When used within a servlet container (Jetty/Tomcat/JBossAS/Immutant/etc), the thread locals Var.dvals (used to store dynamic bindings) and LockingTransaction.transaction (used to store the currently active transaction(s)) prevent all of the classes loaded by an application's clojure runtime from being garbage collected, resulting in a memory leak.
Cause: The issue comes from threads living beyond the lifetime of a deployment - servlet containers use thread pools that are shared across all applications within the container. Currently, the dvals and transaction thread locals are not discarded when they are no longer needed, causing their contents to retain a hard reference to their classloaders, which, in turn, causes all of the classes loaded under the application's classloader to be retained until the thread exits (which is generally at JVM shutdown).
Solution: I've attached a patch that does the following:
- Var.dvals is initialized to a canonical TOP Frame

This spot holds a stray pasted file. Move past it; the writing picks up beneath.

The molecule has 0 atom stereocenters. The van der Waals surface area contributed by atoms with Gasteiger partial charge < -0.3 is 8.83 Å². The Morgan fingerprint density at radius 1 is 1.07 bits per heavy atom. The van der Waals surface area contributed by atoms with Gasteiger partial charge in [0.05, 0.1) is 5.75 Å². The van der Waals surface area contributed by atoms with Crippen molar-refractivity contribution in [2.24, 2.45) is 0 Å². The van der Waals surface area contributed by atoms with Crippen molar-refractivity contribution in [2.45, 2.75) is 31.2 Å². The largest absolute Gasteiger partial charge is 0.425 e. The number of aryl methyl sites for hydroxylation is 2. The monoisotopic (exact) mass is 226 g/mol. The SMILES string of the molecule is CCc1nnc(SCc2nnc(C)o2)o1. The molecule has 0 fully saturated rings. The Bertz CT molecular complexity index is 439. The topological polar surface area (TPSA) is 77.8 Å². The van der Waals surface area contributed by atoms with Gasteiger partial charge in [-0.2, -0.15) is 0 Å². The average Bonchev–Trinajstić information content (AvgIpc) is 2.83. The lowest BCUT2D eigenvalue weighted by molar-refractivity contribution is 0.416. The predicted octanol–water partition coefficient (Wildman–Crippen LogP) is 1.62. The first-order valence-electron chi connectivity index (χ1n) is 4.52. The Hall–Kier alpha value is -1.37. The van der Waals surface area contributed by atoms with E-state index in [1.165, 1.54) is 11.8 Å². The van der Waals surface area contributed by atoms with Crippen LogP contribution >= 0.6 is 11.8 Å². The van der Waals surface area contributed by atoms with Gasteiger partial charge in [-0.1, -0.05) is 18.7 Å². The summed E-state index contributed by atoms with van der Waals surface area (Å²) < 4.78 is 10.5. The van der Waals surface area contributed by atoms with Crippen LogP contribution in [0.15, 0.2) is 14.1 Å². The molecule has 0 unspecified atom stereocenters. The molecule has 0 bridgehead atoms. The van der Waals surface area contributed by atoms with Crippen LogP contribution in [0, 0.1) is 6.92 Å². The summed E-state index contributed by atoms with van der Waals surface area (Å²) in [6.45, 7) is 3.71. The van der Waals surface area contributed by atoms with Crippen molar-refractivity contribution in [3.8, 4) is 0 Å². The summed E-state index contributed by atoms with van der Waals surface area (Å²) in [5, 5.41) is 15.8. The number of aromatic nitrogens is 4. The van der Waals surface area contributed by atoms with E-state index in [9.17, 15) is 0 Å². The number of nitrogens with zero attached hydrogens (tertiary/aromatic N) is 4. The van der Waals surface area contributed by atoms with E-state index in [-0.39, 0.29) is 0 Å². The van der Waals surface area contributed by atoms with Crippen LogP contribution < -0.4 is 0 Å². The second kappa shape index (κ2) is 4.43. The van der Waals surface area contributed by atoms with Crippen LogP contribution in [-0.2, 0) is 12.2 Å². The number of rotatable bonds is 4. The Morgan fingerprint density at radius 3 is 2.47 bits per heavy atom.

- Var.dvals is now removed when the thread bindings are popped to the TOP
- The outer transaction in LockingTransaction.transaction now removes the thread local when it is finished
There is still the opportunity for memory leaks if agents or futures are used, and the executors used for them are not shutdown when the app is undeployed. That's a solvable problem, but should probably be solved by the containers themselves (and/or the war generation tools) instead of in clojure itself.
This patch has a small performance impact: its use of a try/finally around running transactions to remove the outer transaction adds 4-6 microseconds to each transaction call on my hardware.
Providing an automated test for this patch is difficult - I've tested it locally with repeated deployments to a container while monitoring GC and permgen. All of clojure's tests pass with it applied.
The above is a condensation of:
Screened by: Alex Miller - the new patch (since prior screening) has no changes in the LockingTransaction code but has been updated in Var to address the regression logged in